I’ve always thought that if I’m spending the majority of my time using a tool, I want to get the best quality I can find. As a game developer I spend the majority of my working time sitting, typing, and looking at a screen. Improving those three aspects can increase your productivity and make it easier and more pleasing when you are working. I’m going to focus on fonts and themes for this post.
There are two types of font rendering for Visual Studio. Visual Studio 2008 uses an older style while 2010 uses a newer style. The difference isn’t noticeable for most users unless you want to change the way your computer renders fonts. You can google different rendering techniques if you really care, but what I was interested in was the difference between the way a Mac and a Windows computer renders text, because I greatly prefer the way it looks on Macs. Unfortunately Visual Studio 2010’s newer way of rendering fonts doesn’t work with this method, but Visual Studio 2008 can. You can download a program called GDI++, which can be very difficult to find (I only found a site in Japanese and luckily I happen to click on the right link), so I’ve posted what I downloaded here. I’ve no idea if it’s the most current version or not. Install the program and you might need to tweak some settings, but once you enable it, some of your desktop text should look different (more like a Mac). Visual Studio 2010 will not look any different, but Visual Studio 2008 will.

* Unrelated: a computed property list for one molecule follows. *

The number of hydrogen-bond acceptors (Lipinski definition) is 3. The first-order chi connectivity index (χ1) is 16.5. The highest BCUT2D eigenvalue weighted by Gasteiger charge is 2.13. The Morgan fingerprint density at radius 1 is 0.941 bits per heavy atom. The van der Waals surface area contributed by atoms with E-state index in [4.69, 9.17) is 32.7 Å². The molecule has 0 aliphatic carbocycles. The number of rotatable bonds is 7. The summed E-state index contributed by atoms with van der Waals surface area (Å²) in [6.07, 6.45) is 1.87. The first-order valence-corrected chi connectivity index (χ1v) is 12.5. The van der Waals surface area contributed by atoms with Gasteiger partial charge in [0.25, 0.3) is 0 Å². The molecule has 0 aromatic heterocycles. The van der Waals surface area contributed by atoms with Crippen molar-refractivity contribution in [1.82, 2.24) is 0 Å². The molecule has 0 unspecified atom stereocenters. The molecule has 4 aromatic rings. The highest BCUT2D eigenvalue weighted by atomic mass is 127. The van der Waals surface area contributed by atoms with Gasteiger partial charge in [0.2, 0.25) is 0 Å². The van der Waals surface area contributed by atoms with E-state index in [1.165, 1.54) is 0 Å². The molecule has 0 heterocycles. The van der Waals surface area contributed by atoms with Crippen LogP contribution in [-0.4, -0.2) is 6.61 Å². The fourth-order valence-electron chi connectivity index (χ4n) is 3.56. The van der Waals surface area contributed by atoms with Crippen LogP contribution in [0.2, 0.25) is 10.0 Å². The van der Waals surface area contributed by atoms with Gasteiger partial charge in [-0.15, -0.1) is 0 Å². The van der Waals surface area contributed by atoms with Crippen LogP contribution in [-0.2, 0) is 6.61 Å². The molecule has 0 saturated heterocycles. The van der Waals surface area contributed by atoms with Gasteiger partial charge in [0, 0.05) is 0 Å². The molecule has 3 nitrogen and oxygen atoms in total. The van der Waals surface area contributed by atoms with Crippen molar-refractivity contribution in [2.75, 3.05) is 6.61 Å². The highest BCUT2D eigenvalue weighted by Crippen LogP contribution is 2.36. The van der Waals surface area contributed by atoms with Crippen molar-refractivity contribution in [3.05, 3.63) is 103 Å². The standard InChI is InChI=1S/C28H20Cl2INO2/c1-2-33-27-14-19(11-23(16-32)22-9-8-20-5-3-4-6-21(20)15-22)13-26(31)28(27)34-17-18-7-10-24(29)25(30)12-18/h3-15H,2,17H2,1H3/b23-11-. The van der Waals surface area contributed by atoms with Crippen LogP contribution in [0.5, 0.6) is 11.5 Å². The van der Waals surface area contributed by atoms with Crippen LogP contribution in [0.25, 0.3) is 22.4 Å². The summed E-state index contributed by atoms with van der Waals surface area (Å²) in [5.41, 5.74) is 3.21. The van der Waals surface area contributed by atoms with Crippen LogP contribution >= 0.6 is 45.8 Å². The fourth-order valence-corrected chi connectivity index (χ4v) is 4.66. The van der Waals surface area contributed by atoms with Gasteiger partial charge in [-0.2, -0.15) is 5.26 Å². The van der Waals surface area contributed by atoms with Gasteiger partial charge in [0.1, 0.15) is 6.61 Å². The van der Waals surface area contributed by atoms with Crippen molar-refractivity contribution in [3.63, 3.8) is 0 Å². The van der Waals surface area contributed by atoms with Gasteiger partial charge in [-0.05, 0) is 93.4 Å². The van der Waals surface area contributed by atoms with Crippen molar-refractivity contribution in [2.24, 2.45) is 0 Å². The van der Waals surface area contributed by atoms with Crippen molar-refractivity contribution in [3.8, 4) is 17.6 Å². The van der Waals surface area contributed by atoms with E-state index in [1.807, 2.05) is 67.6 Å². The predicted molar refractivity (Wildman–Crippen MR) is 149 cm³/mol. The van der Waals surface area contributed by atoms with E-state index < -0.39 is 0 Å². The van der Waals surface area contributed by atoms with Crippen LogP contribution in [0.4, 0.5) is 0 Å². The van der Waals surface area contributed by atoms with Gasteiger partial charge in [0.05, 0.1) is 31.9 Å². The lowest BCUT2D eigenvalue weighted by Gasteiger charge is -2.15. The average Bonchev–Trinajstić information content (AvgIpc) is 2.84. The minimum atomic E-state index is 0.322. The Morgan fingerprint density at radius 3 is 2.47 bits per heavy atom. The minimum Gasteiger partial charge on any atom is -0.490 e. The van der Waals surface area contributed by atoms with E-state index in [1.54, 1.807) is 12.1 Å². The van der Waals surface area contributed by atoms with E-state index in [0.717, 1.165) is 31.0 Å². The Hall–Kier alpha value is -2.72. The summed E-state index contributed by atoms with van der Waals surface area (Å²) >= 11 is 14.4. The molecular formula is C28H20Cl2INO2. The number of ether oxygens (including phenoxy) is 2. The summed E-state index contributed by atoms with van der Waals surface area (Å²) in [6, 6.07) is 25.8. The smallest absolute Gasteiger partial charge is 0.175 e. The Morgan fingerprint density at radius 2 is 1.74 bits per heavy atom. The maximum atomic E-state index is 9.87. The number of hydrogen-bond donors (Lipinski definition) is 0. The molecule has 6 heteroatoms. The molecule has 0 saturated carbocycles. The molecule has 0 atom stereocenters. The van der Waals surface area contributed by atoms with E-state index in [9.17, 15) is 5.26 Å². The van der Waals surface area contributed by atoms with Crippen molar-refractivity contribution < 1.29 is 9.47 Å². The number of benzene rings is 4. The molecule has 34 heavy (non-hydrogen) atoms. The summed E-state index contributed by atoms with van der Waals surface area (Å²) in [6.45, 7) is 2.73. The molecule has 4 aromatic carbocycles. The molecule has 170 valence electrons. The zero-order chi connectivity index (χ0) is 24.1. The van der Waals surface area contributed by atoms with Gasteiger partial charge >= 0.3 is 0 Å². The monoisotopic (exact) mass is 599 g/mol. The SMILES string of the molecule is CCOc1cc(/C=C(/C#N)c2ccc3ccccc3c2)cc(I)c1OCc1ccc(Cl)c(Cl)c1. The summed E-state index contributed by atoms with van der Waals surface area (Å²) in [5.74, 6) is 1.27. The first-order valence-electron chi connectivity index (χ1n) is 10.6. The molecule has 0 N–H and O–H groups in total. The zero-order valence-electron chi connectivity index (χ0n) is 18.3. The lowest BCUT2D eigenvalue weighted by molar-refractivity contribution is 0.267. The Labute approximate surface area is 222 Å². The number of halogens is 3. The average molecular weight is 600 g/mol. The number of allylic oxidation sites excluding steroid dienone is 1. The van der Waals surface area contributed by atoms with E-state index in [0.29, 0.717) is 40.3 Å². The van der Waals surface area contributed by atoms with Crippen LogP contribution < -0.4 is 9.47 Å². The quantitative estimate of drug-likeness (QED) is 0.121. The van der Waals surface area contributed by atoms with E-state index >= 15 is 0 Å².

I’ve also got VsVim installed, which emulates the old school text editor Vim. If you’ve never heard of it or never used it, I highly recommend looking in to how to use Vim and some of the culture about it.
Here’s a screenshot of what it ends up looking like: